“Certain rooms have certain spirits that inhabit them,” Adair noted. In the Constitution Room, impolite diners often argue amongst themselves and request a table in another room. According to medium Jeffrey Wands, that’s the doing of a former Ziegfeld girl and resident who passed away on the premises and “dislikes rude people.” 

The Mezzanine, formerly the historic building’s hayloft, is said to be occupied by a ghost wearing a black dress from the 1800s. She appears late at night and has been sighted by two former bartenders. Others have noted that the distinct perfume of a late loyal patron sometimes fills the air of the ladies’ room, and several dots of light (thought by investigators to be guests still hanging around at the bar) have been spotted by a bio-energy-capturing Kirlian camera. 

Are the ghosts said to haunt Brittany Hall, at 55 E. 10th St., the restless spirits of former hotel guests or just the cumulative nervous energy of college students? Built in 1929, the former Brittany Hotel now serves as a New York University dormitory. In 2005, Dom Villella and his Paranormal NYC crew (www.paranormal-nyc.com) were asked by students to investigate strange happenings on the 16th and 17th floors. Villella believes that thin walls and poor electrical wiring may account for some calls he gets every year reporting strange activity — including unexplained voices and ghostly shadows.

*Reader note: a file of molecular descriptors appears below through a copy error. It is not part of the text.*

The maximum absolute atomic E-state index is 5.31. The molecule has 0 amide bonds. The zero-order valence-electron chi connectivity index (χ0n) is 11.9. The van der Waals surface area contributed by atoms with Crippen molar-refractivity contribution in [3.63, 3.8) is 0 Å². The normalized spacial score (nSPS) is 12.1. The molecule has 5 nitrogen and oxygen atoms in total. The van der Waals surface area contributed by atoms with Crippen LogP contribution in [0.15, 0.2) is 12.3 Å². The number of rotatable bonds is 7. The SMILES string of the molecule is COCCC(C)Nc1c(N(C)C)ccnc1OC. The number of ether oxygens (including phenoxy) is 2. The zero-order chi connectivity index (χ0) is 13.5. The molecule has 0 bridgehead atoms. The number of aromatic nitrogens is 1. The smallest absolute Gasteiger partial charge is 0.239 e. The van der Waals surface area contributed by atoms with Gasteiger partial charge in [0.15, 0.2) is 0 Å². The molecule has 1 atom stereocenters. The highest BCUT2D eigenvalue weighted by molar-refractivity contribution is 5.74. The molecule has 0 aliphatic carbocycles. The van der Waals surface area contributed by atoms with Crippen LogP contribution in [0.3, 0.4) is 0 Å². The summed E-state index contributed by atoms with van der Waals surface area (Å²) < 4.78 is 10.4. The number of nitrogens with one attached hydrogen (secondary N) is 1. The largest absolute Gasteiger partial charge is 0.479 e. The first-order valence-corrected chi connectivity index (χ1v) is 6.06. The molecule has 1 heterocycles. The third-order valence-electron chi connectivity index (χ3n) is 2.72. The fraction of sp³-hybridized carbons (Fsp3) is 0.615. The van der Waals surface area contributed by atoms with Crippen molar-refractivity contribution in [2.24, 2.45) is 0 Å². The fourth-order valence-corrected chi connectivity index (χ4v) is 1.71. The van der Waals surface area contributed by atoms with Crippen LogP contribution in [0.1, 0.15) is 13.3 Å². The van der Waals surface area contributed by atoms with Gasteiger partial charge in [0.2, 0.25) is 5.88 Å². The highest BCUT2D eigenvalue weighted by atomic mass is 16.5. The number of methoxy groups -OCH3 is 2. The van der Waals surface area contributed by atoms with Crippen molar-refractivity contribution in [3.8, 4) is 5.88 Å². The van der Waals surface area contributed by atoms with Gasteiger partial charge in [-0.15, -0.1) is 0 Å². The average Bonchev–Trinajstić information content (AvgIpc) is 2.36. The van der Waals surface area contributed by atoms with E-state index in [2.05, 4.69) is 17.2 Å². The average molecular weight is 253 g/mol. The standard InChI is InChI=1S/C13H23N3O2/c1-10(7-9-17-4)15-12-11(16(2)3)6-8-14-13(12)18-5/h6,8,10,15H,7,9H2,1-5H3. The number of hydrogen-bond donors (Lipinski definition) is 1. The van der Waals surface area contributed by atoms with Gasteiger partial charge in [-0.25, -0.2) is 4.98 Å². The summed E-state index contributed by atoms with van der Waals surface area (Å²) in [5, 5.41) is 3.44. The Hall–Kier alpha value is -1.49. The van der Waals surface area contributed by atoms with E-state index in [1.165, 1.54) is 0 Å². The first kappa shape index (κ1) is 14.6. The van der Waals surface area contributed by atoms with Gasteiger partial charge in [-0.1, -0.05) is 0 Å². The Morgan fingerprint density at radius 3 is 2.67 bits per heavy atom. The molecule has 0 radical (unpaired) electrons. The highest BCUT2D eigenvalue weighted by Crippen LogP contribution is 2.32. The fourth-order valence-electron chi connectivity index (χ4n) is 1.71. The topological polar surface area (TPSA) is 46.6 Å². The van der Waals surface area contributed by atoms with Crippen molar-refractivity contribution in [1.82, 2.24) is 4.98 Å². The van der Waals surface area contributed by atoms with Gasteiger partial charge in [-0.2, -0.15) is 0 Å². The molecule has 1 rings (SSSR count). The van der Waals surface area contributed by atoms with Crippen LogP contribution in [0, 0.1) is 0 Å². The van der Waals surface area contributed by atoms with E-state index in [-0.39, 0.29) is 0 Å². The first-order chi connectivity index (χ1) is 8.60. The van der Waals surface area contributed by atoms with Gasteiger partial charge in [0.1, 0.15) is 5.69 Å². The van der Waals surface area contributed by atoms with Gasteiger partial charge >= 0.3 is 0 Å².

But shoddy construction may not explain all of those accounts. Villella speculates that decades’ worth of human foot traffic may have created a “residual haunting” — which occurs when you “disturb residual energy, which, like a filmstrip, reactivates once and awhile.” That energy may be triggered by “college students under stress,” Villella said. “The higher your own energy, the bigger chance of leaving behind or picking up on residual energy.”